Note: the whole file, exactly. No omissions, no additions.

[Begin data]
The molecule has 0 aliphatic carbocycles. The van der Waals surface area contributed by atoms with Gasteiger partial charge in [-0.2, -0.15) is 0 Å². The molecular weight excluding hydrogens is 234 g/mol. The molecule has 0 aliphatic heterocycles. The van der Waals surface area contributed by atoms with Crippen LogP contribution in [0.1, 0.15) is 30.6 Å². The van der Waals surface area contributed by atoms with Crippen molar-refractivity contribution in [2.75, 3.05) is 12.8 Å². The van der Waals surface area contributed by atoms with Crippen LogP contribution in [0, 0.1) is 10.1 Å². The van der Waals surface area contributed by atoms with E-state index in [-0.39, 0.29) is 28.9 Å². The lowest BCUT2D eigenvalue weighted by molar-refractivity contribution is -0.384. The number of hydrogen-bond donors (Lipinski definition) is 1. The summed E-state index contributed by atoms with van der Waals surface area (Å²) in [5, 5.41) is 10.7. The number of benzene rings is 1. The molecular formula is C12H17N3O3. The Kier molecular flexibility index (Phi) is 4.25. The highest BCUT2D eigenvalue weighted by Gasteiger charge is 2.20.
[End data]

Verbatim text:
The molecule has 0 aliphatic carbocycles. The van der Waals surface area contributed by atoms with Gasteiger partial charge in [-0.2, -0.15) is 0 Å². The molecular weight excluding hydrogens is 234 g/mol. The molecule has 0 aliphatic heterocycles. The van der Waals surface area contributed by atoms with Crippen LogP contribution in [0.1, 0.15) is 30.6 Å². The van der Waals surface area contributed by atoms with Crippen molar-refractivity contribution in [2.75, 3.05) is 12.8 Å². The van der Waals surface area contributed by atoms with Crippen LogP contribution in [0, 0.1) is 10.1 Å². The van der Waals surface area contributed by atoms with E-state index in [-0.39, 0.29) is 28.9 Å². The lowest BCUT2D eigenvalue weighted by molar-refractivity contribution is -0.384. The number of hydrogen-bond donors (Lipinski definition) is 1. The summed E-state index contributed by atoms with van der Waals surface area (Å²) in [5, 5.41) is 10.7. The number of benzene rings is 1. The molecular formula is C12H17N3O3. The Kier molecular flexibility index (Phi) is 4.25. The highest BCUT2D eigenvalue weighted by Gasteiger charge is 2.20.